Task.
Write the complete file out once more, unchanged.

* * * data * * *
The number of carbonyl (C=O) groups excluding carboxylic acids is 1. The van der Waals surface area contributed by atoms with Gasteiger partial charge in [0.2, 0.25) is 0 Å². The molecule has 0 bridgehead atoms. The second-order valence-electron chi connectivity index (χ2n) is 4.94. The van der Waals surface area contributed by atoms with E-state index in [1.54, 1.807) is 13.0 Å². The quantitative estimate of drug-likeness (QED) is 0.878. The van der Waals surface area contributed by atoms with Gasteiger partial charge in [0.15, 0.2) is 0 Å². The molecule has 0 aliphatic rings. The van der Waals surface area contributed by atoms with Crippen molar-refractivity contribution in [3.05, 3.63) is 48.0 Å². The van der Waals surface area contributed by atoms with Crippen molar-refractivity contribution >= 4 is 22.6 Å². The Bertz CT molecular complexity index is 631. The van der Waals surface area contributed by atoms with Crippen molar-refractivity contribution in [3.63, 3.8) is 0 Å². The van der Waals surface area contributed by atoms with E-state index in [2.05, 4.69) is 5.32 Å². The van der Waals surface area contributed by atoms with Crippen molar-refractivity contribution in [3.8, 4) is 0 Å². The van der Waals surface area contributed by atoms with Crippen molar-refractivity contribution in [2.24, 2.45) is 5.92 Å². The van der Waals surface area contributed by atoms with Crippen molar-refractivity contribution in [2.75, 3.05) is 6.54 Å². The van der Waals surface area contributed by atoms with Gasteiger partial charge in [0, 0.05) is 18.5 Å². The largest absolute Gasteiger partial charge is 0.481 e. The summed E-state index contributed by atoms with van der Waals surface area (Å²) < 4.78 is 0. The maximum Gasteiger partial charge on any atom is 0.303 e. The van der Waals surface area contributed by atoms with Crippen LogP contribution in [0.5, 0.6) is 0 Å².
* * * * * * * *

The number of carbonyl (C=O) groups excluding carboxylic acids is 1. The van der Waals surface area contributed by atoms with Gasteiger partial charge in [0.2, 0.25) is 0 Å². The molecule has 0 bridgehead atoms. The second-order valence-electron chi connectivity index (χ2n) is 4.94. The van der Waals surface area contributed by atoms with E-state index in [1.54, 1.807) is 13.0 Å². The quantitative estimate of drug-likeness (QED) is 0.878. The van der Waals surface area contributed by atoms with Gasteiger partial charge in [0.15, 0.2) is 0 Å². The molecule has 0 aliphatic rings. The van der Waals surface area contributed by atoms with Crippen molar-refractivity contribution in [3.05, 3.63) is 48.0 Å². The van der Waals surface area contributed by atoms with Crippen molar-refractivity contribution >= 4 is 22.6 Å². The Bertz CT molecular complexity index is 631. The van der Waals surface area contributed by atoms with Crippen molar-refractivity contribution in [3.63, 3.8) is 0 Å². The van der Waals surface area contributed by atoms with E-state index in [2.05, 4.69) is 5.32 Å². The van der Waals surface area contributed by atoms with Crippen molar-refractivity contribution in [3.8, 4) is 0 Å². The van der Waals surface area contributed by atoms with Crippen molar-refractivity contribution in [2.24, 2.45) is 5.92 Å². The van der Waals surface area contributed by atoms with Crippen molar-refractivity contribution in [2.75, 3.05) is 6.54 Å². The van der Waals surface area contributed by atoms with Gasteiger partial charge in [0, 0.05) is 18.5 Å². The largest absolute Gasteiger partial charge is 0.481 e. The summed E-state index contributed by atoms with van der Waals surface area (Å²) < 4.78 is 0. The maximum Gasteiger partial charge on any atom is 0.303 e. The van der Waals surface area contributed by atoms with Crippen LogP contribution in [0.5, 0.6) is 0 Å².